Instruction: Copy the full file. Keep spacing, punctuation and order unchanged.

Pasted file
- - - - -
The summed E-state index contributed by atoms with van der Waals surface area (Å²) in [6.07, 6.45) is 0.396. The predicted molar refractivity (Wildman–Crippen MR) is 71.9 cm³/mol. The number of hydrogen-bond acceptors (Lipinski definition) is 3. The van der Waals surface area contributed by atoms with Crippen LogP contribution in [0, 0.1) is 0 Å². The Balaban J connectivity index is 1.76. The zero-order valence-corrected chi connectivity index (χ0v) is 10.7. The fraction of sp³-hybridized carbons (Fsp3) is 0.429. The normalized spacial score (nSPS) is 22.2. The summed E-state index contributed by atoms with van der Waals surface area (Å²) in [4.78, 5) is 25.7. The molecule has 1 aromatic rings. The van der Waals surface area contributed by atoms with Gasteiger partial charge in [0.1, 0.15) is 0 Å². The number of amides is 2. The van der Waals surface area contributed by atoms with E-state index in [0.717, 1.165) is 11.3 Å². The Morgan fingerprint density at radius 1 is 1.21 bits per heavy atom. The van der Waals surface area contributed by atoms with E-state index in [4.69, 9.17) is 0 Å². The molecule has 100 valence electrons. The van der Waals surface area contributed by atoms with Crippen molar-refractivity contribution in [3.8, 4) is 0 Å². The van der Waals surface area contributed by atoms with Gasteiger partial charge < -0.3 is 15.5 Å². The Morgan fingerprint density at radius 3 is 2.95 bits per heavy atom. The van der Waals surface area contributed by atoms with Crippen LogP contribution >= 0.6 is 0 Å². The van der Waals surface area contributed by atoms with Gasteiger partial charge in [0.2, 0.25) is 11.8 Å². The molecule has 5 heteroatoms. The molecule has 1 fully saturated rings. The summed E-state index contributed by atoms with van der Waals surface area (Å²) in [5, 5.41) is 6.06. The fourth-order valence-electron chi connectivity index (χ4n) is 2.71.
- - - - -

The summed E-state index contributed by atoms with van der Waals surface area (Å²) in [6.07, 6.45) is 0.396. The predicted molar refractivity (Wildman–Crippen MR) is 71.9 cm³/mol. The number of hydrogen-bond acceptors (Lipinski definition) is 3. The van der Waals surface area contributed by atoms with Crippen LogP contribution in [0, 0.1) is 0 Å². The Balaban J connectivity index is 1.76. The zero-order valence-corrected chi connectivity index (χ0v) is 10.7. The fraction of sp³-hybridized carbons (Fsp3) is 0.429. The normalized spacial score (nSPS) is 22.2. The summed E-state index contributed by atoms with van der Waals surface area (Å²) in [4.78, 5) is 25.7. The molecule has 1 aromatic rings. The van der Waals surface area contributed by atoms with Gasteiger partial charge in [0.1, 0.15) is 0 Å². The number of amides is 2. The van der Waals surface area contributed by atoms with E-state index in [0.717, 1.165) is 11.3 Å². The Morgan fingerprint density at radius 1 is 1.21 bits per heavy atom. The van der Waals surface area contributed by atoms with E-state index in [4.69, 9.17) is 0 Å². The molecule has 100 valence electrons. The van der Waals surface area contributed by atoms with Crippen molar-refractivity contribution in [3.8, 4) is 0 Å². The van der Waals surface area contributed by atoms with Gasteiger partial charge < -0.3 is 15.5 Å². The Morgan fingerprint density at radius 3 is 2.95 bits per heavy atom. The van der Waals surface area contributed by atoms with Crippen LogP contribution >= 0.6 is 0 Å². The van der Waals surface area contributed by atoms with Gasteiger partial charge in [0.2, 0.25) is 11.8 Å². The molecule has 5 heteroatoms. The molecule has 1 fully saturated rings. The summed E-state index contributed by atoms with van der Waals surface area (Å²) in [5, 5.41) is 6.06. The fourth-order valence-electron chi connectivity index (χ4n) is 2.71.